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North American Literature of the 21st Century

I. INTRODUCTION
A. American Literature
 the body of written works produced in the English language in the
United States
 Like other national literatures, American literature was shaped by the
history of the country that produced it.
 For almost a century and a half, America was merely a group of colonies
scattered along the eastern seaboard of the North America.
 If we are to trace the roots of American literature, history will bring us
to Anglo-Saxon literature.

B. Anglo-Saxon Literature
 the body of written works produced using the Old English
 Anglo-Saxon is a language group who speaks Old English, from a
Germanic race.
II. HISTORY
A. Early American Literature
1. Beowulf
 A Germanic epic that details the adventures of its lead character, as he
fearlessly kills a monster that was terrorizing his kingdom.
 one of the longest and most important poems in Old English
 recorded as a written epic by a Christian poet in the early 8th century
B. Early American Authors
1. Caedmon
 the earliest known English poet whose story was told by the Venerable
Bede and who is known to have rewritten biblical stories
 An Anglo-Saxon
WORK/S:
Caedmon’s Hymn
- was composed after he had a dream
2. Edgar Allan Poe
 American author, poet, editor, and literary critic
 one of the earliest short story writers in America
 inventor of the detective fiction genre
WORK/S:
The Cask of Amontillado
- story of a man named Montresor who decides to seek revenge against a man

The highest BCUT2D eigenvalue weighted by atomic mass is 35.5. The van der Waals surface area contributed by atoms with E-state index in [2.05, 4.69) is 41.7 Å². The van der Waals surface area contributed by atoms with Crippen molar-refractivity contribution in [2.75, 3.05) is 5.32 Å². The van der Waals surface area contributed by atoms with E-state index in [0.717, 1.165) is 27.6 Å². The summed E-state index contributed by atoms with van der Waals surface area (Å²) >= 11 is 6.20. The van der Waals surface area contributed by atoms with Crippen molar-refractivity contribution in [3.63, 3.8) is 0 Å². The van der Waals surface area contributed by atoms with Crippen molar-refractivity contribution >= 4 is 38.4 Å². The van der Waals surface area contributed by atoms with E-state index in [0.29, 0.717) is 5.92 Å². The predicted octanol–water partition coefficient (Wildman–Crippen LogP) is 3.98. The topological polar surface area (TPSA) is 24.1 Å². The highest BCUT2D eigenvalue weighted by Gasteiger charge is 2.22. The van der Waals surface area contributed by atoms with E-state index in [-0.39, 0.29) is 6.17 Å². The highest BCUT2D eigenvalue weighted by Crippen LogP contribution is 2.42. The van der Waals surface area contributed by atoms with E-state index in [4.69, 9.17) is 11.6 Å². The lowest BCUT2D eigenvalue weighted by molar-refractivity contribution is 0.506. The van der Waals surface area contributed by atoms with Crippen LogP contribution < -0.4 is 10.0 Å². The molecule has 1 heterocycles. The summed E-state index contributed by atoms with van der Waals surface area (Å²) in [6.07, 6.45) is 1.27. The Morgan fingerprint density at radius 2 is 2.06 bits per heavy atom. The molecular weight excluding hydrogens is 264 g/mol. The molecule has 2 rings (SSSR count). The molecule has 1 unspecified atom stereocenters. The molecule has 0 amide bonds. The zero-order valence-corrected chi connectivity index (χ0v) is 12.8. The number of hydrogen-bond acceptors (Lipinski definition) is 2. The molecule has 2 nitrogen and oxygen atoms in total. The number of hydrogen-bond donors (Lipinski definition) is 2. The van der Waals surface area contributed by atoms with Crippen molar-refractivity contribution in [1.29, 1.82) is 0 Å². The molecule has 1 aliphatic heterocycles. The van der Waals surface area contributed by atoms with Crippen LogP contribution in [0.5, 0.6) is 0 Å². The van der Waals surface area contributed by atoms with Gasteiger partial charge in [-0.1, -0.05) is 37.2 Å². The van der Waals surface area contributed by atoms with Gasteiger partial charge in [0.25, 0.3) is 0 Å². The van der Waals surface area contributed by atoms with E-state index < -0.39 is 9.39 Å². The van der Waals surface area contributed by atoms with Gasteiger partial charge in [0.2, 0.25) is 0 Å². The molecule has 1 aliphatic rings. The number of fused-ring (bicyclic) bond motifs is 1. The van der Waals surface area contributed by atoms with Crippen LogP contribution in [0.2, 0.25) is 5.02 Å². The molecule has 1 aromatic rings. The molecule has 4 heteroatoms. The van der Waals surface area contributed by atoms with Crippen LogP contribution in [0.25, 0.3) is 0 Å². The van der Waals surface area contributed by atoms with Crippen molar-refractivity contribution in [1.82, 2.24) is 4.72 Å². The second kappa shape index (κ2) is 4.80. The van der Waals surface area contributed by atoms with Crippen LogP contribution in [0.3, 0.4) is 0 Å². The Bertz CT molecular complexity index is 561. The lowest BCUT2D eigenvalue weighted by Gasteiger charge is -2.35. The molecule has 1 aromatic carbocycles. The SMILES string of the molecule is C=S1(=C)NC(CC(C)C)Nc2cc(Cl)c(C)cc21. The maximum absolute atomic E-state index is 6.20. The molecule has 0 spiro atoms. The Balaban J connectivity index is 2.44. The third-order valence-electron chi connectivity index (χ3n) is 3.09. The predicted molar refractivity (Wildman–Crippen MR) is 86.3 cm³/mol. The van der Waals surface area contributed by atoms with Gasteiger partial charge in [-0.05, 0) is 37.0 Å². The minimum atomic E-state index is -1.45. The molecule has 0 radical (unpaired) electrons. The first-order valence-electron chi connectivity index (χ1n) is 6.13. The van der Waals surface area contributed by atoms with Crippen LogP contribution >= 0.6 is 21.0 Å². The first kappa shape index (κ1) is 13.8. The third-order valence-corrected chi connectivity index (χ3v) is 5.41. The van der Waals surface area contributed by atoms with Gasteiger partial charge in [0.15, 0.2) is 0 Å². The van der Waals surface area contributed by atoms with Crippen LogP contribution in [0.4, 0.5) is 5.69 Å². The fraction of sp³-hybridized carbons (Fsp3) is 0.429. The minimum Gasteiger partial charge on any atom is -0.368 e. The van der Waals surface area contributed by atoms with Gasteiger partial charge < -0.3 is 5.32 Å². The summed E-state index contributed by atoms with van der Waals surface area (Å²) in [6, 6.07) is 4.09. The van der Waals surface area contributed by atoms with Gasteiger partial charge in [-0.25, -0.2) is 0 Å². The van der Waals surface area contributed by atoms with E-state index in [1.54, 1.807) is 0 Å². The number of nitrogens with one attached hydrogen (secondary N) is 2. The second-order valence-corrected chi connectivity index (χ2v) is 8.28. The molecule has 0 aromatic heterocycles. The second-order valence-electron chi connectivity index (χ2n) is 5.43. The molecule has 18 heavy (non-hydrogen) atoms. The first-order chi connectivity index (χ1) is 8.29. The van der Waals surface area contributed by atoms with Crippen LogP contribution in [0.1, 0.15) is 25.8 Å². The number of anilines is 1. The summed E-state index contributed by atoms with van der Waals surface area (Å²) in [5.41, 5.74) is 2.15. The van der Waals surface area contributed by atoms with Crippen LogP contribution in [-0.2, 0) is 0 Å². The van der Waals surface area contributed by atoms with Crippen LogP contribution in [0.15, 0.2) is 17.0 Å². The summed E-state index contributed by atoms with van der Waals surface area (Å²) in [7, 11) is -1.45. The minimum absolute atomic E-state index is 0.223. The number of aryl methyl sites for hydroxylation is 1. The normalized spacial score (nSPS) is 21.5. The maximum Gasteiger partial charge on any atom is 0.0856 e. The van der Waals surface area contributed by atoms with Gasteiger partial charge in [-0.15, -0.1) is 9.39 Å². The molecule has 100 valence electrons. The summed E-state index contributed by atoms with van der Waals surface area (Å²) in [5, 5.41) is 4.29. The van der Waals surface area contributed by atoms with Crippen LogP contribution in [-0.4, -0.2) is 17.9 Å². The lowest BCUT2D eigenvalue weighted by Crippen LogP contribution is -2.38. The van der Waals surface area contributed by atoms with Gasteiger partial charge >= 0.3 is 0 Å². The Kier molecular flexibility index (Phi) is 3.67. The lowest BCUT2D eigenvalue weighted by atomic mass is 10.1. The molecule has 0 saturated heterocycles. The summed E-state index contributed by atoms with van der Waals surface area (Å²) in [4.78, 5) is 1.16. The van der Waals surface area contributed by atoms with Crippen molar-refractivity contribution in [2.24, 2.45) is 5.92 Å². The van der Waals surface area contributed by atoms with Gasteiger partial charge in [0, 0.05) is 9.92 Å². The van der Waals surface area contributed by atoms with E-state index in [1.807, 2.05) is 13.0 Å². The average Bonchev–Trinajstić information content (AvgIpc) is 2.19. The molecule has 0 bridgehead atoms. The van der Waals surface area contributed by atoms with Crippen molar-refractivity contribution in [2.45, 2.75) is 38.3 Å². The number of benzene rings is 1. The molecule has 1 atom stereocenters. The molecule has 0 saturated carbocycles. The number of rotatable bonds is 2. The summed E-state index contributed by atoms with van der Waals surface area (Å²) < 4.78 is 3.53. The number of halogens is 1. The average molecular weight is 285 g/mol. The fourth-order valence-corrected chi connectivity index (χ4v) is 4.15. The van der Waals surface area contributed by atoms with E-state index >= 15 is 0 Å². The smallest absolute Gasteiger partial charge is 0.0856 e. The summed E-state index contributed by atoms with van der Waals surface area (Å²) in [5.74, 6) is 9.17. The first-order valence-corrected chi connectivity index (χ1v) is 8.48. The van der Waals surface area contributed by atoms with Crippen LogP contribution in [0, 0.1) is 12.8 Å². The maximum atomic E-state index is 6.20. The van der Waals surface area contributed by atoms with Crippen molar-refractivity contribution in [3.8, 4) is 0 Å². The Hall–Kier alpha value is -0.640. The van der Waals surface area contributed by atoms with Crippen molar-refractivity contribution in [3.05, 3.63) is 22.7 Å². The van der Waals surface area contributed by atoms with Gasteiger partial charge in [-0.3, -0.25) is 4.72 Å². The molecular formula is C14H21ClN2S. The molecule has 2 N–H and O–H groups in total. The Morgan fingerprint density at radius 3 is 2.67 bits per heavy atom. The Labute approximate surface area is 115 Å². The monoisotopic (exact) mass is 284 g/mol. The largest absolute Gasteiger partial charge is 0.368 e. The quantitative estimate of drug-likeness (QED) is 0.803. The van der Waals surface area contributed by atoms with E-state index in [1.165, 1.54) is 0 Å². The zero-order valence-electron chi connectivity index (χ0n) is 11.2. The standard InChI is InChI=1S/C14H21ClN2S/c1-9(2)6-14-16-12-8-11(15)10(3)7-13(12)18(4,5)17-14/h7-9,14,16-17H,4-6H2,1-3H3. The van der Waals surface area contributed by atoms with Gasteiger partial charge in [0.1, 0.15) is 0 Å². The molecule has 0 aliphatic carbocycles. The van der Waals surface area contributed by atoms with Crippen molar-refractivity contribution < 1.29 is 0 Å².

named Fortunato, who has insulted him. He meets Fortunato at a carnival,
lures him into the catacombs of his home, and buries him alive.
19th CENTURY
Mark Twain and Henry James
 Proponents of realism
 Created characters who speak like real people and sound distinctly
American with accents to native region
20th CENTURY
American novelists started experimenting in style and in subject matter.
The Great Gatsby
 written by F. Scott Fitzgerald
 shows how the dreams and ambitions of the youth may quickly
disappear and ultimately lead to disappointment
III. CONTEMPORARY AMERICAN LITERATURE
NEW YORK TIMES BEST-SELLING BOOKS
In January, 2006, the lists of paperback best-sellers included “fiction”(genre)

 Steamy Romances by Nora Roberts


 A New Thriller by John Grishman
 Murder Mysteries-alongside non-fiction science books by the
anthropologist Jared Diamond
 Popular sociology by The New Yorker magazine writer Malcolm
Gladwell
 Accounts of drug rehabilitation and crimes books
 Groundbreaking in Cold Blood by Truman Capote, a 1965 “non-fiction
novel”
Books by Non-American Authors and Books on International Themes
 The Kite Runner, a searing novel by Afghan-American Khaled Hosseini
 Reading Lolita in Teheran by Azir Nafisi
 Memoirs of a Geisha by Arthur Golden
Topped Christian-Themed Books
 The Da Vinci Code by Dan Brown (a novel)
 Christ the Lord: Out of Egypt by Anne Rice (tale)
Women’s Literature
 Third Wave Feminists
 Bridgit Jone’s Diary by British writer Helen Fielding
 Sex and the City by Candace Bushnell
Phenomenon of Post-Feminism
 The Mommy Myth (2004) by Susan Douglas and Meredith Michaels